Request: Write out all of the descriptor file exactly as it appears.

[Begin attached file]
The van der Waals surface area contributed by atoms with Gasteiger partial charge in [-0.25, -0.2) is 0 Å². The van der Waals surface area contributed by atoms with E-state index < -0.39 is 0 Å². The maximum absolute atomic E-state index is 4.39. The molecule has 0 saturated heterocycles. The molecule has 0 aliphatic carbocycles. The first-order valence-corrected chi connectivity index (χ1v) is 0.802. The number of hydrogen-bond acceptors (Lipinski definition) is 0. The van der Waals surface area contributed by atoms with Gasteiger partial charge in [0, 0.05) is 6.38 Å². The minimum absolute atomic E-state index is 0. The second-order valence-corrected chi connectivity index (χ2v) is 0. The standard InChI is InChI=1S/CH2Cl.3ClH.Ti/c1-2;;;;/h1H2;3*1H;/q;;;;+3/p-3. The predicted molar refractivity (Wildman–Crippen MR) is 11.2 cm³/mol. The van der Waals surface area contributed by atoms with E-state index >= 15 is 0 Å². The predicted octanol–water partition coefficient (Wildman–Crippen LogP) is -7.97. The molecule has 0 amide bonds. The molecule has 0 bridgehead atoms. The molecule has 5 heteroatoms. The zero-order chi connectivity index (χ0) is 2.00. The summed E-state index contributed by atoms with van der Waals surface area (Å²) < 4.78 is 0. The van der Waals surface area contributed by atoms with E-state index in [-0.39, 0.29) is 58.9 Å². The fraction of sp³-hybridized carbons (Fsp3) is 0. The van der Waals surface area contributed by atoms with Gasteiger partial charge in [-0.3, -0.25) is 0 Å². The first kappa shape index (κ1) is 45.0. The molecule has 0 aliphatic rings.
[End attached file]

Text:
The van der Waals surface area contributed by atoms with Gasteiger partial charge in [-0.25, -0.2) is 0 Å². The van der Waals surface area contributed by atoms with E-state index < -0.39 is 0 Å². The maximum absolute atomic E-state index is 4.39. The molecule has 0 saturated heterocycles. The molecule has 0 aliphatic carbocycles. The first-order valence-corrected chi connectivity index (χ1v) is 0.802. The number of hydrogen-bond acceptors (Lipinski definition) is 0. The van der Waals surface area contributed by atoms with Gasteiger partial charge in [0, 0.05) is 6.38 Å². The minimum absolute atomic E-state index is 0. The second-order valence-corrected chi connectivity index (χ2v) is 0. The standard InChI is InChI=1S/CH2Cl.3ClH.Ti/c1-2;;;;/h1H2;3*1H;/q;;;;+3/p-3. The predicted molar refractivity (Wildman–Crippen MR) is 11.2 cm³/mol. The van der Waals surface area contributed by atoms with E-state index >= 15 is 0 Å². The predicted octanol–water partition coefficient (Wildman–Crippen LogP) is -7.97. The molecule has 0 amide bonds. The molecule has 0 bridgehead atoms. The molecule has 5 heteroatoms. The zero-order chi connectivity index (χ0) is 2.00. The summed E-state index contributed by atoms with van der Waals surface area (Å²) < 4.78 is 0. The van der Waals surface area contributed by atoms with E-state index in [-0.39, 0.29) is 58.9 Å². The fraction of sp³-hybridized carbons (Fsp3) is 0. The van der Waals surface area contributed by atoms with Gasteiger partial charge in [-0.3, -0.25) is 0 Å². The first kappa shape index (κ1) is 45.0. The molecule has 0 aliphatic rings.